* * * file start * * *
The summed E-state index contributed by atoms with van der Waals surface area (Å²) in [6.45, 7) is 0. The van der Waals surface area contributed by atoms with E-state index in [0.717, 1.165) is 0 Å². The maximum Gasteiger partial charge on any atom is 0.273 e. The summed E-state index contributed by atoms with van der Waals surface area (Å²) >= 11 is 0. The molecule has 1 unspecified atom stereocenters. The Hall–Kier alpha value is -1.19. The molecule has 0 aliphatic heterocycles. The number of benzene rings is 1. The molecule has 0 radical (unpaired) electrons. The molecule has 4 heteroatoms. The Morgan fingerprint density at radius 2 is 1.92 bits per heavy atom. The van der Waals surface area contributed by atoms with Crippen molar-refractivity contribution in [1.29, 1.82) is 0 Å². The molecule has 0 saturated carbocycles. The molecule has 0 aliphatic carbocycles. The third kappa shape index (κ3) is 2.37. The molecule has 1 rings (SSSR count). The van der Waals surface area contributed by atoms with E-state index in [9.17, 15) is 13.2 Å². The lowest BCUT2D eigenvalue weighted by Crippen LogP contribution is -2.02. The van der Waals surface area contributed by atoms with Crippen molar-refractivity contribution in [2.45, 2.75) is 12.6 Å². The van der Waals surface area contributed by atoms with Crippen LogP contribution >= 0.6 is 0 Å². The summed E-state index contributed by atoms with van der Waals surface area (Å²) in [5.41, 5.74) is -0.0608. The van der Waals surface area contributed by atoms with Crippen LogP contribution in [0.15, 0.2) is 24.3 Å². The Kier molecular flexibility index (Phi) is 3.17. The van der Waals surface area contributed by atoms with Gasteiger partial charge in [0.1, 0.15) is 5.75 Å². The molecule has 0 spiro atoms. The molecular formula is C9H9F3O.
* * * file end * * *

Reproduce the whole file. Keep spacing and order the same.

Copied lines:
The summed E-state index contributed by atoms with van der Waals surface area (Å²) in [6.45, 7) is 0. The van der Waals surface area contributed by atoms with E-state index in [0.717, 1.165) is 0 Å². The maximum Gasteiger partial charge on any atom is 0.273 e. The summed E-state index contributed by atoms with van der Waals surface area (Å²) >= 11 is 0. The molecule has 1 unspecified atom stereocenters. The Hall–Kier alpha value is -1.19. The molecule has 0 aliphatic heterocycles. The number of benzene rings is 1. The molecule has 0 radical (unpaired) electrons. The molecule has 4 heteroatoms. The Morgan fingerprint density at radius 2 is 1.92 bits per heavy atom. The van der Waals surface area contributed by atoms with Crippen molar-refractivity contribution in [1.29, 1.82) is 0 Å². The molecule has 0 saturated carbocycles. The molecule has 0 aliphatic carbocycles. The third kappa shape index (κ3) is 2.37. The molecule has 1 rings (SSSR count). The van der Waals surface area contributed by atoms with E-state index in [9.17, 15) is 13.2 Å². The lowest BCUT2D eigenvalue weighted by Crippen LogP contribution is -2.02. The van der Waals surface area contributed by atoms with Crippen molar-refractivity contribution in [2.45, 2.75) is 12.6 Å². The van der Waals surface area contributed by atoms with Crippen LogP contribution >= 0.6 is 0 Å². The summed E-state index contributed by atoms with van der Waals surface area (Å²) in [5.41, 5.74) is -0.0608. The van der Waals surface area contributed by atoms with Crippen LogP contribution in [0.15, 0.2) is 24.3 Å². The Kier molecular flexibility index (Phi) is 3.17. The van der Waals surface area contributed by atoms with Gasteiger partial charge in [0.1, 0.15) is 5.75 Å². The molecule has 0 spiro atoms. The molecular formula is C9H9F3O.